From the age of four, Don Coen could be found drawing and painting—even on the family dining room table, his mother wiping clean the hours of pencil marks left by her son on the enamel table top. Growing up on a farm on the high plains of eastern Colorado, the surrounding landscapes filled Coen's artwork. Eventually, these same landscapes brought him face to face with the nameless presence of the migrant worker. Caught by the beauty of the laborers working in the fields, Coen began painting giant portraits of migrant workers across America. Featured in the Colorado Springs Fine Arts Center, Coen’s work abstains from making a political statement of any kind, seeking instead to speak to the humanity of its subjects and viewers.


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  • susan

    It's about time some one honors these human beings that work hard with little pay and horrible conditions. "these people's beauty and what they are".

  • Barbara

    That Don Coen saw the individuals and invited us to do the same by showing them to us. He has captured their human-ness and their pride. xx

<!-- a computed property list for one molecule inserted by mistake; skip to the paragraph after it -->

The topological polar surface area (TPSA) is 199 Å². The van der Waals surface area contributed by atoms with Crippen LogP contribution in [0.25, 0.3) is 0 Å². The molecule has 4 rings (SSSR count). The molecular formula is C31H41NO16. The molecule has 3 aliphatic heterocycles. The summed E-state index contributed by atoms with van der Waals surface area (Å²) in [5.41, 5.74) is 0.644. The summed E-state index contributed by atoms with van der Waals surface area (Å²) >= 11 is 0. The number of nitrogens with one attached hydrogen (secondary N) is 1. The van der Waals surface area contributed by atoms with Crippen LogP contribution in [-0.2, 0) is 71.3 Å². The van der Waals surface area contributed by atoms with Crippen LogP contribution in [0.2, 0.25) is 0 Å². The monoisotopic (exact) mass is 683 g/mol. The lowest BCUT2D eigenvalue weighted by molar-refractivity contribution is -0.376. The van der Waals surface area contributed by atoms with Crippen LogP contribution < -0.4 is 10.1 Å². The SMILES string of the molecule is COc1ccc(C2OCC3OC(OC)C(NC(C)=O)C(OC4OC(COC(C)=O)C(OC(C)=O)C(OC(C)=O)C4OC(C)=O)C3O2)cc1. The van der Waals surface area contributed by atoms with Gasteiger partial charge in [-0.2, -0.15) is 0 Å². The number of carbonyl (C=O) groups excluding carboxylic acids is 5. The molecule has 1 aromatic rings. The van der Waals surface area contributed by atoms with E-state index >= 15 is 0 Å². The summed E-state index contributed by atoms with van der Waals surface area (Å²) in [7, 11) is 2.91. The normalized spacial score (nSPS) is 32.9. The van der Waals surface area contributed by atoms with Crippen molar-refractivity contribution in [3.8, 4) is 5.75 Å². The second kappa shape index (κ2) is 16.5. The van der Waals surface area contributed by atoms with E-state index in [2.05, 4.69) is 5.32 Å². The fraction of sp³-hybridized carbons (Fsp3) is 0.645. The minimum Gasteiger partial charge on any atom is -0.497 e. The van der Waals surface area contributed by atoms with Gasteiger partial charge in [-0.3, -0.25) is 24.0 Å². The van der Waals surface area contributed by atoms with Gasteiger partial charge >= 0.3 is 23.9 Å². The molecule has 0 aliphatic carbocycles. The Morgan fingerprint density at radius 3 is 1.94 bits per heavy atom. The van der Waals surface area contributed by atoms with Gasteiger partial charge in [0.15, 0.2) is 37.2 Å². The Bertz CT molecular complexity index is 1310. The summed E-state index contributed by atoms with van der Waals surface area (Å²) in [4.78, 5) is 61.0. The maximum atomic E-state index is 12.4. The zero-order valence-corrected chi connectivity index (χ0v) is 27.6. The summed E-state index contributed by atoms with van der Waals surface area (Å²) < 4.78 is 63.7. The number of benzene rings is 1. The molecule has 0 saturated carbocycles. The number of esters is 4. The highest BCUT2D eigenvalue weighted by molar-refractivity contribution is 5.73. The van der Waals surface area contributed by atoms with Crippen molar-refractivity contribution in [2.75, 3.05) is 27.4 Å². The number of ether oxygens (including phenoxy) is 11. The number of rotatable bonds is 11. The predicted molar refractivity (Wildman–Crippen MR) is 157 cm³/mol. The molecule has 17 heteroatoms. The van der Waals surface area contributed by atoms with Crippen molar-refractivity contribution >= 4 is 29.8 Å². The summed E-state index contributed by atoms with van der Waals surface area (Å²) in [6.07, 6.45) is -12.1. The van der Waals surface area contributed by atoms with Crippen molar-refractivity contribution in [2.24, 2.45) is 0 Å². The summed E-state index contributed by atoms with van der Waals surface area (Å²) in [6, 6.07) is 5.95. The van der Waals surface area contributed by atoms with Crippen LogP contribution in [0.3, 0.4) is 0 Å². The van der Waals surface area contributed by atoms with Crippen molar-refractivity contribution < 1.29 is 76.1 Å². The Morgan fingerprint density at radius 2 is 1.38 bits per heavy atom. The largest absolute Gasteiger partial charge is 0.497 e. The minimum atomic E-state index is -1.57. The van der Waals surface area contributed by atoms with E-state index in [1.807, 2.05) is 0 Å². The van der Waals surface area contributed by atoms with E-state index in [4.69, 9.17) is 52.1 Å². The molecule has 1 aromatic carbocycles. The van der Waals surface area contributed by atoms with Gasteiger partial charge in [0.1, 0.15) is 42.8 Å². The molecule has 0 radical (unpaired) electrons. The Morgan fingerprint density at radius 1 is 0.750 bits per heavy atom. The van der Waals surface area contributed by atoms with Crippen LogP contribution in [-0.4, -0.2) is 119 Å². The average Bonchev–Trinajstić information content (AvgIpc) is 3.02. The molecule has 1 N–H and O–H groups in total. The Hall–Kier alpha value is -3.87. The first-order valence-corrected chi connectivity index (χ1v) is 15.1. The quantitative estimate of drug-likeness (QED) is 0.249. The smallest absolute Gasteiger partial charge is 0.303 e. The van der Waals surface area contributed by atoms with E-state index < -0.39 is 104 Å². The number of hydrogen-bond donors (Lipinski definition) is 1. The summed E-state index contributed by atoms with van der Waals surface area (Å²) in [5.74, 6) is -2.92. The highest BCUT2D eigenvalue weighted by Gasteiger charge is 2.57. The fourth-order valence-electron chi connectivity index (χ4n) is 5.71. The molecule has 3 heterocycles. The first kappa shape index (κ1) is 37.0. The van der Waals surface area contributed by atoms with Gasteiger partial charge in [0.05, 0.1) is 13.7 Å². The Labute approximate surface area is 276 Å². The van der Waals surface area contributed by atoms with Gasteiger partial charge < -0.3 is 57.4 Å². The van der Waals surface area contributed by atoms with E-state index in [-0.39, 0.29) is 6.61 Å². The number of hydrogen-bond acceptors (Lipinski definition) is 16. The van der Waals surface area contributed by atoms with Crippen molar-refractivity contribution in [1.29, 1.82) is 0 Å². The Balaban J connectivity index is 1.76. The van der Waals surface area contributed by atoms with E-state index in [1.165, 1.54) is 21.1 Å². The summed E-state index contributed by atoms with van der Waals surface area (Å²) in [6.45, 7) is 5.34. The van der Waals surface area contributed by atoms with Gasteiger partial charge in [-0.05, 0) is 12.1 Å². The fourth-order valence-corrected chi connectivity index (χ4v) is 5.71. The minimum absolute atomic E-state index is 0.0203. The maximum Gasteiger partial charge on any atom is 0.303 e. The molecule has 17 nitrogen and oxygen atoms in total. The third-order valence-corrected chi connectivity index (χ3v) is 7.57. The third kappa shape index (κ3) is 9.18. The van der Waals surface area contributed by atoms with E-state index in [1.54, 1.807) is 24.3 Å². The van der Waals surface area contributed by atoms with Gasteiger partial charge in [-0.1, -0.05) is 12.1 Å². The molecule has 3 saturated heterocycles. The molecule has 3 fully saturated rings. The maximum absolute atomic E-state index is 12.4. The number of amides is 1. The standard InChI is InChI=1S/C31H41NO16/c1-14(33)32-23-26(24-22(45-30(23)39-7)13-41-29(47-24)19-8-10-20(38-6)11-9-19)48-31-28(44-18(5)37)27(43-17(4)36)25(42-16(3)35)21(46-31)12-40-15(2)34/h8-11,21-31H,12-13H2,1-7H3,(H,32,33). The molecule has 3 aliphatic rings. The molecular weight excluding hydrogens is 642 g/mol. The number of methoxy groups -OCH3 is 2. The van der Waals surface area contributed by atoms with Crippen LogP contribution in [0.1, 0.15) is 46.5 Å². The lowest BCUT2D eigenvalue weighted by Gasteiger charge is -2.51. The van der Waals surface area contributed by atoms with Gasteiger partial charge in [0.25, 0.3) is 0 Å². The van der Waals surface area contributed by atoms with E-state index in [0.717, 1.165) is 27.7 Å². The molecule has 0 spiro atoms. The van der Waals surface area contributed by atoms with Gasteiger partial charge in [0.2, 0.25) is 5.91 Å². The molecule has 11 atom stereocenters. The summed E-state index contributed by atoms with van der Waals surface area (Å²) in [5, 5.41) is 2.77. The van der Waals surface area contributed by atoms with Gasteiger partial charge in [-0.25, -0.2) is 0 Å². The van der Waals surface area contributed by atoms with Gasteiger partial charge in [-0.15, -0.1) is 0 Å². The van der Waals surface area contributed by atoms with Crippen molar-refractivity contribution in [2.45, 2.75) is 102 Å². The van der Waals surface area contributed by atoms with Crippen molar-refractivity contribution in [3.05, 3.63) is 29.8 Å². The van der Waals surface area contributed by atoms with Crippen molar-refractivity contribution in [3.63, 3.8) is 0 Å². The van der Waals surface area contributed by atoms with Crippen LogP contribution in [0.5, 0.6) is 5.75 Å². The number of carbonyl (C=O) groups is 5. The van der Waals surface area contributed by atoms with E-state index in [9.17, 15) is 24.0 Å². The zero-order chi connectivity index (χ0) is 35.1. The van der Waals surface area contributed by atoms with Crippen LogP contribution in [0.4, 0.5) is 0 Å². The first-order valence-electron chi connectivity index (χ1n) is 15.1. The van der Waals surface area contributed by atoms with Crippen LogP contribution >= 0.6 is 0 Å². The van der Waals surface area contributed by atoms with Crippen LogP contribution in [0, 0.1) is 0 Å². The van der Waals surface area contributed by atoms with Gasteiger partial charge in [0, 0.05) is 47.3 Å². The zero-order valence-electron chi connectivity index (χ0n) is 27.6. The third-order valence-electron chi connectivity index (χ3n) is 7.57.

• Yvonne

    The heart and soul of the Artist....he paints a portrait of what really is....and they are all very moving.

  • Yasmin Alam

    I wondered about the families of the people murdered abroad by these misguided men, unleashing hugel levels of the most sophisticated weaponry on people the other side of the world , people trying to eke a living out of their lands which the Americans believe they can take what they want and dictate the price. Perhaps they can return and offer nice activities and counselling for those grieving and destroyed families?

  • eve

    Tried twice, played a few min. and then it goes black

  • Page 1

  • Learn more about Don Coen and his work.
  • Hear more real life stories of how gestures of compassion create spaces of shared humanity.
  • In what way can your own presence be a way of paying respect to your shared place among others?

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